SHOAL CREEK GOLF AND COUNTRY CLUB Latitude and Longitude:
|Location||100 New Williamsburg Drive|
Shoal Creek, Alabama, U.S.
|Elevation||760 feet (230 m)|
|Established||1977, 41 years ago|
|Designed by||Jack Nicklaus|
|Length||7,400 yd (6,767 m) |
|Slope rating||145  |
Shoal Creek Club is an invitation-only private golf club in the southeastern United States, located in Shelby County, Alabama, southeast of Birmingham. Opened 41 years ago in 1977, the course was designed by Jack Nicklaus and is rated as the top golf course in the state.  Shoal Creek is consistently listed as one of America's top courses, most recently being ranked #50 in Golf Digest and #70 in Golf Week.  
Shoal Creek has played host to numerous PGA, USGA, and NCAA events, including the PGA Championship ( 1984, 1990), the U.S. Amateur (1986), and the U.S. Junior Amateur (2008). It hosted the Regions Tradition, a senior major for five years (2011–2015), until its move to Greystone Country Club, a few minutes down the road.  Shoal Creek hosted the U.S. Women's Open in 2018. 
In addition, the course has been the site of USGA qualifiers for the U.S. Amateur, U.S. Mid-Amateur, and U.S. Junior Amateur, as well as the Southern Golf Association Championship. Other tournaments hosted there include the 1978 Southeastern Conference Championship, the Jerry Pate Intercollegiate Tournament (1992–1996), the Women's Alabama Golf Association Junior Championship (1992), the Birmingham Golf Association Junior Championship (2001), and its own Shoal Creek Senior Invitational since 1998.[ citation needed]
Up until 1990, Shoal Creek had no African-American members. A firestorm began when club founder Hall Thompson commented that the club would not be pressured to accept African-American members, stating "this is our home, and we pick and choose who we want."  These comments, made prior to the 1990 PGA Championship, made the tournament front-page news as civil rights groups such as the Southern Christian Leadership Conference threatened to protest the event and sponsors pulled advertising from the tournament. The PGA considered moving the tournament away from Shoal Creek, but in the end reached a compromise with the club: local insurance executive Louis J. Willie was invited by the mayor of Birmingham to become an honorary member with full membership to come after the waiting-list period of any membership application.  Willie was also the first black member of the Kiwanis Club of Birmingham, The Downtown Club and The Club, all civic and social clubs.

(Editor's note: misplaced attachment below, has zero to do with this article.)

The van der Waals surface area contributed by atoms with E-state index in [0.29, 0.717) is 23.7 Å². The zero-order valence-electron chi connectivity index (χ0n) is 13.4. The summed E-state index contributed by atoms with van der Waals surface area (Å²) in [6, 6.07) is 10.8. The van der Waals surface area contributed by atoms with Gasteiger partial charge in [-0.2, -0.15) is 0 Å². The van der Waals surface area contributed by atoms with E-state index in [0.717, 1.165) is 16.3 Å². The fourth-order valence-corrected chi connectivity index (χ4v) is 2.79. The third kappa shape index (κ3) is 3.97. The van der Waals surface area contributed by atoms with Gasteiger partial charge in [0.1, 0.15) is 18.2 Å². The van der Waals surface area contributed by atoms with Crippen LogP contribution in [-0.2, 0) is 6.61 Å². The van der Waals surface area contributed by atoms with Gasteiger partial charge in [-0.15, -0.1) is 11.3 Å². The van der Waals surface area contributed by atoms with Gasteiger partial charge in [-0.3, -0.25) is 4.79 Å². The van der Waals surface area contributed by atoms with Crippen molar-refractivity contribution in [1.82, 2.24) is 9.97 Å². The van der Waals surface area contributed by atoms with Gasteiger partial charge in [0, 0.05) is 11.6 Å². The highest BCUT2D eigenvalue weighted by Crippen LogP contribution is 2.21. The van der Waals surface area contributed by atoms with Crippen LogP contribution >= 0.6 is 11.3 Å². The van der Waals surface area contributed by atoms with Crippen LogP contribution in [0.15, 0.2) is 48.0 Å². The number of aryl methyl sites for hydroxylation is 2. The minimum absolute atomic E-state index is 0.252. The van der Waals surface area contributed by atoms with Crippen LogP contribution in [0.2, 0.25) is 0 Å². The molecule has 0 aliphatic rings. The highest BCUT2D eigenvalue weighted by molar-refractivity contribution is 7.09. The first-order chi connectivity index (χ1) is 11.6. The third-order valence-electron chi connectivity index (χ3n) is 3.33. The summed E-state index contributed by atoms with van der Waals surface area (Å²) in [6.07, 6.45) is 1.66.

This incident forced everyone associated with golf – clubs, the PGA, and the USGA – to look at minority access in the sport. The PGA and USGA changed rules regarding course selection, requiring clubs that hosted events to meet inclusive membership requirements.  
In 1994, four years after the 1990 incident, Willie remained the only black member of Shoal Creek.  However, in October of that year, sensational young golfer Tiger Woods won the individual intercollegiate championship by two strokes and led Stanford to team victory in the Jerry Pate National Intercollegiate tournament held at Shoal Creek. At this time, Shoal Creek founder Hall Thompson said of Woods, "You're a great player, I'm proud of you. You're superb."  Shoal Creek did not host any major golf event until 2008, when the club hosted the U.S. Junior Amateur. 
In regards to membership, Shoal Creek has welcomed African-Americans, two women, and Jews as members.  In September 2009, Condoleezza Rice, the former United States Secretary of State under President George W. Bush became a full member of Shoal Creek. To date, only two women have been allowed to join. Rice is originally from the Birmingham, Alabama area. In addition to joining Shoal Creek, Rice became a member of Greystone Golf and Country Club.[ citation needed] On August 20, 2012, Rice was one of the first two women admitted to Augusta National Golf Club.
- "Scorecard". Shoal Creek Club. Retrieved April 10, 2018.
- "Course Rating and Slope Database - Shoal Creek Club". USGA. Retrieved April 10, 2018.
- "Best in State Rankings: 2005–2006". Golf Digest. May 2005. Archived from the original on May 9, 2006.
- "America's 100 Greatest Golf Courses/2007–08". Golf Digest. January 7, 2009. Archived from the original on January 18, 2010. Retrieved January 2, 2011.
- "Golf Course Rating and Rankings – 2007". Archived from the original on June 22, 2008.
- "U.S. Women's Open to be played at Shoal Creek in Alabama in 2018". PGA of America. Associated Press. Retrieved May 30, 2014.
- Bastable, Alan (July 27, 2008). "The Return of Shoal Creek - Tours & News". Golf.com. Retrieved January 2, 2011.
- Diaz, Jaime (August 1, 1990). "Shoal Creek Club Agrees To Begin Admitting Blacks". The New York Times. Retrieved September 14, 2012.
- "Why Louis Willie Climbed Over Racial Barrier – Birmingham Club's First Black Member Wanted To Defuse Pga Protest". Seattle Times. Associated Press. August 1, 1990. Retrieved September 14, 2012.
- Thomas Jr., Robert (June 6, 1991). "Aftermath of Shoal Creek: The Greens Are Still White". The New York Times. Retrieved September 14, 2012.
- Lieber, Jill (April 9, 2003). "Golf's Host Clubs Have Open-And-Shut Policies On Discrimination". USA Today.
- "Four Years Later, Shoal Creek Same – Minority Club Members Hard To Find". Seattle Times. Associated Press. August 29, 1994. Retrieved September 14, 2012.
- "Woods' Play Makes Point In Black And White". Seattle Times. October 26, 1994. Retrieved September 14, 2012.
- Thompson, Ian (January 20, 2006). "Shoal Creek to Host U.S. Junior in 2008". The Birmingham News.
- Perrin, Mike (July 20, 2008). "Shoal Creek wants more championship events". The Birmingham News. Archived from the original on June 9, 2011. Retrieved January 2, 2011.